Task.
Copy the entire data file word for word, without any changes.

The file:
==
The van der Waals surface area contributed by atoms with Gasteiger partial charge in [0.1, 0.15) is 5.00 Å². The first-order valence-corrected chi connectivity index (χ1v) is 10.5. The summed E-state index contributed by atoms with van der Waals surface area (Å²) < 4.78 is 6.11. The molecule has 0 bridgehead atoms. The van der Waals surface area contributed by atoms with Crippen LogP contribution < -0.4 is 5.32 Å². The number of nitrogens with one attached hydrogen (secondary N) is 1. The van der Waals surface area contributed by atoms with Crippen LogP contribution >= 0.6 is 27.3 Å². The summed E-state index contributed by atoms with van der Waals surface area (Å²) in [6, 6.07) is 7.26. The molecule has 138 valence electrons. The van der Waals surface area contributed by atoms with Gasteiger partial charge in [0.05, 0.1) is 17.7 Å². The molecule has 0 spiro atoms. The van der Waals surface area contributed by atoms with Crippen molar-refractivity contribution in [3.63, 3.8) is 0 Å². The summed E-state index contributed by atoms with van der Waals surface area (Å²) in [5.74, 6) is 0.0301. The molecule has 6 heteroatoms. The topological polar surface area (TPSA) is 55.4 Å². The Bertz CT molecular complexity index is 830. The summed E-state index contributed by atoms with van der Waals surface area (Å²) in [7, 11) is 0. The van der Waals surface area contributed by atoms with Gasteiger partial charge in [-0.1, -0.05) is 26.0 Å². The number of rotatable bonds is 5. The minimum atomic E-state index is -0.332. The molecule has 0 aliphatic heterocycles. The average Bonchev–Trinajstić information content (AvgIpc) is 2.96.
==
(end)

The van der Waals surface area contributed by atoms with Gasteiger partial charge in [0.1, 0.15) is 5.00 Å². The first-order valence-corrected chi connectivity index (χ1v) is 10.5. The summed E-state index contributed by atoms with van der Waals surface area (Å²) < 4.78 is 6.11. The molecule has 0 bridgehead atoms. The van der Waals surface area contributed by atoms with Crippen LogP contribution < -0.4 is 5.32 Å². The number of nitrogens with one attached hydrogen (secondary N) is 1. The van der Waals surface area contributed by atoms with Crippen LogP contribution >= 0.6 is 27.3 Å². The summed E-state index contributed by atoms with van der Waals surface area (Å²) in [6, 6.07) is 7.26. The molecule has 138 valence electrons. The van der Waals surface area contributed by atoms with Gasteiger partial charge in [0.05, 0.1) is 17.7 Å². The molecule has 0 spiro atoms. The van der Waals surface area contributed by atoms with Crippen molar-refractivity contribution in [3.63, 3.8) is 0 Å². The summed E-state index contributed by atoms with van der Waals surface area (Å²) in [5.74, 6) is 0.0301. The molecule has 6 heteroatoms. The topological polar surface area (TPSA) is 55.4 Å². The Bertz CT molecular complexity index is 830. The summed E-state index contributed by atoms with van der Waals surface area (Å²) in [7, 11) is 0. The van der Waals surface area contributed by atoms with Gasteiger partial charge in [-0.1, -0.05) is 26.0 Å². The number of rotatable bonds is 5. The minimum atomic E-state index is -0.332. The molecule has 0 aliphatic heterocycles. The average Bonchev–Trinajstić information content (AvgIpc) is 2.96.